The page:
Four Cybersecurity Models

Keeping a notion of an “adversary” and more of an OODA-mindset lies at the core of managing human-made incidents whether they’re digital or physical. In the case of battling nature, I think that knowing physics and any kind of *science* is what can drive an advantage in how critical event managers think.

The strong interconnectedness of digital-to-digital and physical-to-physical and all the various ways they intersect is what results in complexity. I like to think that the goal of managing complexity is to reduce it to what’s truly just complicated (i.e. understandable) versus truly complex (i.e. not-understandable). And then tackle what’s complicated, first.

Lockheed Model: Cyber Kill Chain

Mental model of hacker

  1. Reconnaissance
  2. Weaponization
  3. Delivery
  4. Exploitation
  5. Installation
  6. Command and Control
  7. Actions on Objectives

Diamond Model

Nodes in a graph structure

  • Adversary
  • Infrastructure
  • Capabilities
  • Victim

Mitre Model: ATT&CK (Adversarial Tactics, Techniques and Common Knowledge)

Mental model of hacker

  1. Initial access
  2. Execution
  3. Persistence
  4. Privilege escalation
  5. Defense evasion
  6. Credential access
  7. Discovery
  8. Lateral movement
  9. Collection
  10. Command and control


Zero Trust Model: ZTA (Zero Trust Architecture)

Removes the idea of protecting a castle with a moat, and assumes that the blurred boundaries of a network and service providers already has adversaries present. So the goal is to shrink trust zones around a specific role to minimize their potential negative impact. Core components of ZTA include:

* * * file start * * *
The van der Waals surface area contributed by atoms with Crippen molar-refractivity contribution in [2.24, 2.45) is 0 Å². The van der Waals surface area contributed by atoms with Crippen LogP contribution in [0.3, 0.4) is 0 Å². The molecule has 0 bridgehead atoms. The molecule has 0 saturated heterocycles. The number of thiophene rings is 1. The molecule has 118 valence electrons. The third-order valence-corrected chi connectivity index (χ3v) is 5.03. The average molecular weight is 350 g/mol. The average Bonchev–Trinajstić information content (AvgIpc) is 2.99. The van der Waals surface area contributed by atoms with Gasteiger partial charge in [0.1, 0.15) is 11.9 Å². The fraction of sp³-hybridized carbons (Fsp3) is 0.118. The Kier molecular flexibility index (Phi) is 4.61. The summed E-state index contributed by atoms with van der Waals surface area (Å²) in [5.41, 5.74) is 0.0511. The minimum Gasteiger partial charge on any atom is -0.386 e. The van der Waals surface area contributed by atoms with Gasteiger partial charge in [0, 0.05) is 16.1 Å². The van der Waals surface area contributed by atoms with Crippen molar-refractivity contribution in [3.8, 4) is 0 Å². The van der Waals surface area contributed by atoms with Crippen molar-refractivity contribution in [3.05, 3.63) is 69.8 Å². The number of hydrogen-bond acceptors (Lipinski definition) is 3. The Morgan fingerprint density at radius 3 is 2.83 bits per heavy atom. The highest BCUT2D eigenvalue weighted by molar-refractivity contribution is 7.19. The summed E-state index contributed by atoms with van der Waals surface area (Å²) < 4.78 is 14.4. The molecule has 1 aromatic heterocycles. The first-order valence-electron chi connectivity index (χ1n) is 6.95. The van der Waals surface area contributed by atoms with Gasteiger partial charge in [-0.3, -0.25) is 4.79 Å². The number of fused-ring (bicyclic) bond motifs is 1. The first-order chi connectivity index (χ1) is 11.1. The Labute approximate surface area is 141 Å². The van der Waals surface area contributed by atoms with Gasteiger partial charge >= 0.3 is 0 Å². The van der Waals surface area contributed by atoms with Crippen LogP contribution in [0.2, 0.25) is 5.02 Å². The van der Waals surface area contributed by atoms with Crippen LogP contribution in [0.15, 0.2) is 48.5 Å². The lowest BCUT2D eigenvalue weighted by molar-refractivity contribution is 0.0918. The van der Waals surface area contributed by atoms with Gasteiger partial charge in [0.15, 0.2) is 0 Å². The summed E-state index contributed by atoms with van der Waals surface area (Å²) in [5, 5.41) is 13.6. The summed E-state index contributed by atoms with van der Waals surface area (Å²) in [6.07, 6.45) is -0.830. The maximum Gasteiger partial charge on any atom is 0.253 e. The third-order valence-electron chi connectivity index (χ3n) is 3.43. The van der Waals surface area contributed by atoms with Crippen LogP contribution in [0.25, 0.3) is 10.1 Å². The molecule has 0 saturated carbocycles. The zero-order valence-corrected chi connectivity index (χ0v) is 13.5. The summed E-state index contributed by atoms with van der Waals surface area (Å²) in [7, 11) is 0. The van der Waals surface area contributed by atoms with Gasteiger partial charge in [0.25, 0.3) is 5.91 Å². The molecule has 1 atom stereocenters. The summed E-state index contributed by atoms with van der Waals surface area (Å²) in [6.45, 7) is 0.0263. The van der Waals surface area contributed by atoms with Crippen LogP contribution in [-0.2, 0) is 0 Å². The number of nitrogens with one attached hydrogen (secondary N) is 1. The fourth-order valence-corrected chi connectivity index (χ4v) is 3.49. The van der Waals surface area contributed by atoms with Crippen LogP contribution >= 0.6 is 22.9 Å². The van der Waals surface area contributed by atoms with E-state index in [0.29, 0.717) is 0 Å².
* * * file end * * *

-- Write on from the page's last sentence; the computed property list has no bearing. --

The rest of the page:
• Enterprise identities and devices: First, let them in with authentication.
  • Trust Verification Systems (Policy Decision Points (PDP) & Policy Enforcement Points (PEP) and policy engine): Second, determine your confidence level for them based on their device, time of day when connecting, and anything outside a normal pattern.
  • Enterprise Resources: Anything to be protected like data, applications, devices, etc.

Seven basic tenets of ZTA:

  • “All data sources and computing services are considered as ‘resources’
  • All communication is secured (internal or external)
  • All access is provided ‘per-session’
  • Access is provided based on a dynamic risk-based policy
  • All devices should be in the most secure state possible. They should be monitored for this
  • Dynamic authentication and authorization is strictly enforced before granting access
  • Collect as much information about the network and infrastructure as possible”**

References: and **